Ken Cross’s introduction and first-chapter discussion of bicycles and cyclists illustrate the nation’s 1970s motivation to do something about the bicycle problem. For decades, American bicycles had been imitation-motorcycle toys used by children, except for the few imported functionally designed bicycles used by the few adult cyclists, which included some college-associated young adults. The typical view of American cycling was short-distance play by children, an activity that was rarely seen as a traffic problem, just so long as the children kept out of the way of cars, as they were instructed to do by the "bike-safety" programs of the time. This playing about with bicycles produced many injuries, though mostly minor ones; by the government's evaluation that counted each injury to a child as twice of that to an adult, bicycles were the most dangerous consumer product. The bicycle sales volume trend line ran a bit above the population growth line as "owing to the increased affluence of most families, an increasing proportion of the juvenile population has been provided a bicycle at an early age."
That changed drastically in 1970; in two years, sales were twice what they had been. Moreover, the new sales were of ten-speed bicycles, capable of providing real transportation and longer-distance recreational travel, which were being used by a somewhat older population as young people continued to cycle beyond the former age range. Cross lists some causes, but today we can recognize additional demographic causes, such as recent suburbanization, educational changes, and social unrest. The American motoring public was suddenly, from one summer to the next, confronted with bicycle traffic on roads on which they could remember none. The American motoring public determined to solve this bicycle traffic and safety problem.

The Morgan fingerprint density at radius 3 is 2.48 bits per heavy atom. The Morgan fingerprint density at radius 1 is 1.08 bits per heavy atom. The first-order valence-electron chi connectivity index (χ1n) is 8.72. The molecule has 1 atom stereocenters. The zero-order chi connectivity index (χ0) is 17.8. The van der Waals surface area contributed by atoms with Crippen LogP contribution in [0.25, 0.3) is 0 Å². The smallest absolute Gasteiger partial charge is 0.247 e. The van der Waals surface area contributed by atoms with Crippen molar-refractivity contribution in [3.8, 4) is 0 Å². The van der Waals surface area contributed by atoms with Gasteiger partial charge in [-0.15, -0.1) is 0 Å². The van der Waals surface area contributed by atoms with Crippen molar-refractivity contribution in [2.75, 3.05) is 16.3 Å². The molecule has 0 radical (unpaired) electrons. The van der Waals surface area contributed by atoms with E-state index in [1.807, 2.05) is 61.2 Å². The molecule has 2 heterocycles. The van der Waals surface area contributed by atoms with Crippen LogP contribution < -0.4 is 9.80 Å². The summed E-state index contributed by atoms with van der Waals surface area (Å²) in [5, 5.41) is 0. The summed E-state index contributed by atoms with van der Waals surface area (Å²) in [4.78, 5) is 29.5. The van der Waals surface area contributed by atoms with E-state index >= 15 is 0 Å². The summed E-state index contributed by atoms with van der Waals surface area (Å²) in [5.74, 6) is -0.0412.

This determination acted along two paths: make bicycles safe and make bicycling safe. Both paths proceeded according to the existing views of the American public. The Consumer Product Safety Commission of the United States issued a bicycle design regulation based on the concept that bicycles be redesigned to become really and truly safe toys for use by children, at least as far as a two-wheeled single-track vehicle can be safe. The state governments, with California taking the lead, produced designs for bikeways that implemented the "bike-safety for children" instruction to stay out of the way of cars.
Naturally, any safety campaign ought to be based on accident data, and studies were started to gather the data relevant to these activities. However, so sure were the American public of what they knew about bicycles and bicycling, that they implemented these safety programs before receiving the results of the studies.
The safe-bicycle activity was brought to a screeching halt when adult cyclists discovered that they would be prohibited from buying the good and excellent foreign bicycles they wanted, and the American bicycle manufacturers discovered that they wanted to serve that market, too. So the bicycle regulation, despite being authorized as applying only to "toys or other articles intended for use by children", became modified to allow the sale of real bicycles as well as toy bicycles. Its sole remaining significant characteristic is its statement that it is safe to ride a bicycle at night without a headlight. This dangerous statement has been, and still is, vigorously defended by the bicycle manufacturers, thus serving as a reminder that regulations intended to control businesses for the safety of the public often become protectors of industry to the danger of the public. Furthermore, when the accident studies were completed, only about 3% of the injuries to cyclists could be attributed to defective bicycle design, and therefore even might be reducible by regulating the design.